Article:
Temple Mount Controversy

Scripture tells us that the original Temple built by Solomon was in the City of David. (First Kings 3:1) The Temple was built on the threshing floor of Ornan the Jebusite (Second Chronicles 3:1) which was purchased by King David. (Second Samuel 24:20-24) The area of the City of David also included the area known as the Ophel. (Second Chronicles 27:3) The Gihon Spring also was located at the City of David. (Second Chronicles 32:30, Second Chronicles 33:14) Solomon was crowned King of Israel at the Gihon Spring. (First Kings 1:38-39)

The common point of the threshing floor that King David bought, the Temple of Solomon and the Gihon Spring is the City of David, which is south of the traditional Temple Mount.

The Lord Jesus, while viewing the Temple, stated that not one stone will be left on another. They will all be thrown down. (Matthew 24:2) Today, the Jews pray at the Western Wall, which is many courses of stone high. In addition, a coin dated 20 A.D. has been found beneath the bottom stone course of the Western Wall, indicating that it was erected after the death of King Herod in 4 B.C.

The above facts are the basis for the current discussion about the actual location of the Temple of God. Tradition dies hard, and for centuries everyone has considered the traditional Temple Mount to be the site of the Temples of Solomon and Zerubbabel (which was later rebuilt by Herod.) However, there have been recent archaeological discoveries south of the traditional Temple Mount that indicate the Temple was located in the old City of David.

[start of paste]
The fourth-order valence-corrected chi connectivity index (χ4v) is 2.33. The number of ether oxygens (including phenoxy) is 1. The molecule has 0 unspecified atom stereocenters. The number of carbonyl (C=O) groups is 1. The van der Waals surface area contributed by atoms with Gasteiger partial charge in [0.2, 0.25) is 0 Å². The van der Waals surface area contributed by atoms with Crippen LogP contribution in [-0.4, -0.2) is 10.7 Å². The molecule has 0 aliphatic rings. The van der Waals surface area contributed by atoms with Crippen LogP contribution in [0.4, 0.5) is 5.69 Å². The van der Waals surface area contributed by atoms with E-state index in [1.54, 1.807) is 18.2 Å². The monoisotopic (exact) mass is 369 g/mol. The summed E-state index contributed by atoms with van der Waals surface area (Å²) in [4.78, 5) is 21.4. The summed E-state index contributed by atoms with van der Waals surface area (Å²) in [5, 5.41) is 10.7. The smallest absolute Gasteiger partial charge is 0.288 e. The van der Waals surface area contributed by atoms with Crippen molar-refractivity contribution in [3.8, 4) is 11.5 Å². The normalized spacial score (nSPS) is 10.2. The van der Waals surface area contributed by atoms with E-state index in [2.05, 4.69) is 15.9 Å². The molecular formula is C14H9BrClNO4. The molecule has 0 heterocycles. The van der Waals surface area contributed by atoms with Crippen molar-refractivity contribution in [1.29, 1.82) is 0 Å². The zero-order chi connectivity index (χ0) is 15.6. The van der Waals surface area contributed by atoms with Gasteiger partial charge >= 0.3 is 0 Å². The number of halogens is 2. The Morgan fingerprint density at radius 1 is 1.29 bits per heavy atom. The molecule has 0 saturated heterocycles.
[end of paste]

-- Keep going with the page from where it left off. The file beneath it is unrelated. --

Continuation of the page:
Opponents of the traditional Temple site believe that what we call the Temple Mount is actually the Roman fort built in Jerusalem. The size and shape of the traditional Temple Mount is very similar to other Roman forts built throughout the Roman Empire.

My personal opinion leans toward the City of David site south of the traditional Temple Mount, and the reason is Scripture. That is where the Bible indicates the Temple was located.

I bring this to your attention so that if you hear or read of this discussion, you will be aware of the basic fundamentals of the argument. There is much, much more. But I also have an interesting idea. Perhaps the Lord has allowed the world (and the Muslims) to think that the traditional Temple Mount was the location of His Temple. It is possible that if and when He wants the site at the City of David to be recognized and accepted, it will be done. And then the Jews can build their Temple on land that is not contested by the Arabs.

I do not know which site is correct, although I lean toward the City of David. But because I believe the time is near, we may soon see the revealing of the correct Temple site, wherever it is.

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